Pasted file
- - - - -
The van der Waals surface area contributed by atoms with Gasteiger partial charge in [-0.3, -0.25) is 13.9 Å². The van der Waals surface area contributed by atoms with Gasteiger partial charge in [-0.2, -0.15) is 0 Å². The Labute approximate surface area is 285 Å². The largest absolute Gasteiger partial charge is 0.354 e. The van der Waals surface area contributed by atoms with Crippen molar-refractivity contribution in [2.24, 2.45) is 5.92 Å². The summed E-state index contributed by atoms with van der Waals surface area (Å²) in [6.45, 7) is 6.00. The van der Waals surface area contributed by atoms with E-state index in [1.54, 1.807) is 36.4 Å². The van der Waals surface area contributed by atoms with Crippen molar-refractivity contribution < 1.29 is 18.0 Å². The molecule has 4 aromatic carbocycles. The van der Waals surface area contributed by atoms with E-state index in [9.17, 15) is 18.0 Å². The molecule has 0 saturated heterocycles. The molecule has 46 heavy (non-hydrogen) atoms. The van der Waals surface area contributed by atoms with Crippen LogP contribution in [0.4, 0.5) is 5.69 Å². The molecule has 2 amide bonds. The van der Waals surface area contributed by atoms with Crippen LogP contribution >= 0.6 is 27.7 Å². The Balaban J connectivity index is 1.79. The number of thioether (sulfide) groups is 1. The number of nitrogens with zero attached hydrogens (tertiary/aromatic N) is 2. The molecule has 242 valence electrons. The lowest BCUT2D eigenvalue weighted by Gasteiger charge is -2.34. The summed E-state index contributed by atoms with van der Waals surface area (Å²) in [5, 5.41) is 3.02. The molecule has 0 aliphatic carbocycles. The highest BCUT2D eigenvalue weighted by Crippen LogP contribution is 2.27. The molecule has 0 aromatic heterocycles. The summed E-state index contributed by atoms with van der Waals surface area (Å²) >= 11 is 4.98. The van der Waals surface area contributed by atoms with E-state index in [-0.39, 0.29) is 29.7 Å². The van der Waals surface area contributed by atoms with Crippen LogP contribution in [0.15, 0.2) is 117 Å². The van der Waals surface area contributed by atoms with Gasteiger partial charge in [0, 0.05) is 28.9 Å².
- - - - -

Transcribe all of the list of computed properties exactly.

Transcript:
The van der Waals surface area contributed by atoms with Gasteiger partial charge in [-0.3, -0.25) is 13.9 Å². The van der Waals surface area contributed by atoms with Gasteiger partial charge in [-0.2, -0.15) is 0 Å². The Labute approximate surface area is 285 Å². The largest absolute Gasteiger partial charge is 0.354 e. The van der Waals surface area contributed by atoms with Crippen molar-refractivity contribution in [2.24, 2.45) is 5.92 Å². The summed E-state index contributed by atoms with van der Waals surface area (Å²) in [6.45, 7) is 6.00. The van der Waals surface area contributed by atoms with E-state index in [1.54, 1.807) is 36.4 Å². The van der Waals surface area contributed by atoms with Crippen molar-refractivity contribution < 1.29 is 18.0 Å². The molecule has 4 aromatic carbocycles. The van der Waals surface area contributed by atoms with E-state index in [9.17, 15) is 18.0 Å². The molecule has 0 saturated heterocycles. The molecule has 46 heavy (non-hydrogen) atoms. The van der Waals surface area contributed by atoms with Crippen LogP contribution in [0.4, 0.5) is 5.69 Å². The molecule has 2 amide bonds. The van der Waals surface area contributed by atoms with Crippen LogP contribution >= 0.6 is 27.7 Å². The Balaban J connectivity index is 1.79. The number of thioether (sulfide) groups is 1. The number of nitrogens with zero attached hydrogens (tertiary/aromatic N) is 2. The molecule has 242 valence electrons. The lowest BCUT2D eigenvalue weighted by Gasteiger charge is -2.34. The summed E-state index contributed by atoms with van der Waals surface area (Å²) in [5, 5.41) is 3.02. The molecule has 0 aliphatic carbocycles. The highest BCUT2D eigenvalue weighted by Crippen LogP contribution is 2.27. The molecule has 0 aromatic heterocycles. The summed E-state index contributed by atoms with van der Waals surface area (Å²) >= 11 is 4.98. The van der Waals surface area contributed by atoms with E-state index in [-0.39, 0.29) is 29.7 Å². The van der Waals surface area contributed by atoms with Crippen LogP contribution in [0.15, 0.2) is 117 Å². The van der Waals surface area contributed by atoms with Gasteiger partial charge in [0, 0.05) is 28.9 Å².